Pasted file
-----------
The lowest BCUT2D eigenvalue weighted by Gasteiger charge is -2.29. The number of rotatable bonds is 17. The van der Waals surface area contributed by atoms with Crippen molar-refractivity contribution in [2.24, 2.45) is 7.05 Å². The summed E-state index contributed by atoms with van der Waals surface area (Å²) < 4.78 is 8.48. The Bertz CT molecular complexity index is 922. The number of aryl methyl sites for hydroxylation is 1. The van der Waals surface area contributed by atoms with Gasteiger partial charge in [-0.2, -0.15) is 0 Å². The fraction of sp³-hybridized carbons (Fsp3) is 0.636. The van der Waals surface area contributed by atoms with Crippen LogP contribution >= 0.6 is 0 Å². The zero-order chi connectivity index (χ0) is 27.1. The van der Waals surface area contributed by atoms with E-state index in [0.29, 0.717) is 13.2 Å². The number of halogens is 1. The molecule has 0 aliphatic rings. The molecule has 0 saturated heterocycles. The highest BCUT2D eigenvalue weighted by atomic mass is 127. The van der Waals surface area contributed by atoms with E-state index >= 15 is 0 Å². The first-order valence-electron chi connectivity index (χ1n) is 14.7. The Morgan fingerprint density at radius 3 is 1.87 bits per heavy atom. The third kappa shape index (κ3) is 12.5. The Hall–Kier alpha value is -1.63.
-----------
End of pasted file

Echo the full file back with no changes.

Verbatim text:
The lowest BCUT2D eigenvalue weighted by Gasteiger charge is -2.29. The number of rotatable bonds is 17. The van der Waals surface area contributed by atoms with Crippen molar-refractivity contribution in [2.24, 2.45) is 7.05 Å². The summed E-state index contributed by atoms with van der Waals surface area (Å²) < 4.78 is 8.48. The Bertz CT molecular complexity index is 922. The number of aryl methyl sites for hydroxylation is 1. The van der Waals surface area contributed by atoms with Gasteiger partial charge in [-0.2, -0.15) is 0 Å². The fraction of sp³-hybridized carbons (Fsp3) is 0.636. The van der Waals surface area contributed by atoms with Crippen LogP contribution >= 0.6 is 0 Å². The zero-order chi connectivity index (χ0) is 27.1. The van der Waals surface area contributed by atoms with E-state index in [0.29, 0.717) is 13.2 Å². The number of halogens is 1. The molecule has 0 aliphatic rings. The molecule has 0 saturated heterocycles. The highest BCUT2D eigenvalue weighted by atomic mass is 127. The van der Waals surface area contributed by atoms with E-state index >= 15 is 0 Å². The first-order valence-electron chi connectivity index (χ1n) is 14.7. The Morgan fingerprint density at radius 3 is 1.87 bits per heavy atom. The third kappa shape index (κ3) is 12.5. The Hall–Kier alpha value is -1.63.